In the absence of predators, animal species are bound by the resources they can find in their environment, but this does not necessarily control overpopulation. In fact, an abundant supply of resources can produce a population boom that ends up with more individuals than the environment can support. In this case, starvation, thirst, and sometimes violent competition for scarce resources may effect a sharp reduction in population, and in a very short lapse, a population crash. Lemmings, as well as other less popular species of rodents, are known to have such cycles of rapid population growth and subsequent decrease.
In an ideal setting, when animal populations grow, so do the number of predators that feed on that particular animal. Animals that have birth defects or weak genes (such as the runt of the litter) also die off, unable to compete over food with stronger, healthier animals.
In reality, an animal that is not native to an environment may have advantages over the native ones, such being unsuitable for the local predators. If left uncontrolled, such an animal can quickly overpopulate and ultimately destroy its environment.
Examples of animal overpopulation caused by introduction of a foreign species abound.
- In the Argentine Patagonia, for example, European species such as the trout and the deer were introduced into the local streams and forests, respectively, and quickly became a plague, competing with and sometimes driving away the local species of fish and ruminants.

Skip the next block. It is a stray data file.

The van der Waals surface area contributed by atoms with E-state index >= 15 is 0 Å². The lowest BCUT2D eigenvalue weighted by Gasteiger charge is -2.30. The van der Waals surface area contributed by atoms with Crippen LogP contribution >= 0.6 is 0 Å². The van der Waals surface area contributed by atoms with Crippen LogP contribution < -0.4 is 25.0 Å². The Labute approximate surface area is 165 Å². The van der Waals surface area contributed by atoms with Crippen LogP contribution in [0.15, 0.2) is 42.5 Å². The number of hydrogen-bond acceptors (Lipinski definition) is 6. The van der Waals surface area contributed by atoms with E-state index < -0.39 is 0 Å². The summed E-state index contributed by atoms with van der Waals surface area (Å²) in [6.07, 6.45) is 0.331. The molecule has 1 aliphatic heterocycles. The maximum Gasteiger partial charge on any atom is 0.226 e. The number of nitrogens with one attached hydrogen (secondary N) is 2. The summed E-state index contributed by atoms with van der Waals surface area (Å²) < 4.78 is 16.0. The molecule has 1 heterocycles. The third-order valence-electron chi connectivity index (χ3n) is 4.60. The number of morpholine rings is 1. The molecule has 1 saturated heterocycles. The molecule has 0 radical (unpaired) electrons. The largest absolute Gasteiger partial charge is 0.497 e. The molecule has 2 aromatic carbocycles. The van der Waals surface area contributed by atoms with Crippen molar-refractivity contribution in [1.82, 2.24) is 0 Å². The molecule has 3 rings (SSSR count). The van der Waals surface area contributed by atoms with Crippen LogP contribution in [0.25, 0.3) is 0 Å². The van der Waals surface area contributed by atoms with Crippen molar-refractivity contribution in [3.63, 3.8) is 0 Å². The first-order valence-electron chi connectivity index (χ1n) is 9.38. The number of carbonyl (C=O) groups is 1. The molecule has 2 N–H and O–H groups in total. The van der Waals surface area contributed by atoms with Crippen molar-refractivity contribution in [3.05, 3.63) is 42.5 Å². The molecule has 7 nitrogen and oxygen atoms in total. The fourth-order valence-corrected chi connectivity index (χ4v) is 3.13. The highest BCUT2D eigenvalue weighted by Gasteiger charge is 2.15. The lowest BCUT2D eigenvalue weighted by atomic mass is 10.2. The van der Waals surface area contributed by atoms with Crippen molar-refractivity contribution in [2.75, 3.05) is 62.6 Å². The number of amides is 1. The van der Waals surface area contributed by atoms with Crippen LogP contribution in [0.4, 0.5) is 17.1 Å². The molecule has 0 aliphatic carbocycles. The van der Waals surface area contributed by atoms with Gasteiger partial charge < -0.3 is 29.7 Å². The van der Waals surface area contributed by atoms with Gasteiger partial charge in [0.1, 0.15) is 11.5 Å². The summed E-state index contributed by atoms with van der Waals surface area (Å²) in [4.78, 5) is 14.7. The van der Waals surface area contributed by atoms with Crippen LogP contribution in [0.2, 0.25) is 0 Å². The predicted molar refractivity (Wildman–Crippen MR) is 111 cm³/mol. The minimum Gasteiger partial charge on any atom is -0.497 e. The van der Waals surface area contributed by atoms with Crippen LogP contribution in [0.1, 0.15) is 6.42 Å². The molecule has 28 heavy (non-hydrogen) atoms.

- In Australia, when rabbits were introduced (unwillingly) by European immigrants, they bred out of control and ate the plants that other native animals needed to survive. Farmers hunted the rabbits to reduce their population and prevent the damage the rabbits did to the crops. They also brought cats to guard against rabbits and rats. These cats created another problem, since they became predators of local species.
Some common examples of ecological crises are:
- The Exxon Valdez oil spill off the coast of Alaska in 1989
- Permian-Triassic extinction event 250 million of years ago
- Cretaceous–Paleogene extinction event 65 million years ago
- Global warming related to the Greenhouse effect. Warming could involve flooding of the Asian deltas (see also eco refugees), multiplication of extreme weather phenomena and changes in the nature and quantity of the food resources (see Global warming and agriculture). See also international Kyoto Protocol.
- Ozone layer depletion.
- Deforestation and desertification, with disappearance of many species.
- Volcanic eruptions such as Mount St. Helens and the Tunguska and other impact events
- The nuclear meltdown at Chernobyl in 1986 caused the death of many people and animals from cancer, and caused mutations in a large number of animals and people. The area around the plant is now abandoned by humans because of the large amount of radiation generated by the meltdown. Twenty years after the accident, the animals have returned.
||This article includes a list of references, but its sources remain unclear because it has insufficient inline citations. (April 2009)|
- "Global Warming Said Devastating Aquatic Ecosystems" by Brad Bohlander
- "Death of a Small Planet" by Murray Bookchin
- "The Ecological Crisis as Part of the Present Multidimensional Crisis and Inclusive Democracy" by Takis Fotopoulos, (International Journal of Inclusive Democracy, vol 3, no 3, June 2007)
- "Myths on the Ecological Crisis" by Takis Fotopoulos
- "Polar Bears Send an 'SOS'" by WWF
- The Paradox of Wealth: Capitalism and Ecological Destruction by John Bellamy Foster and Brett Clark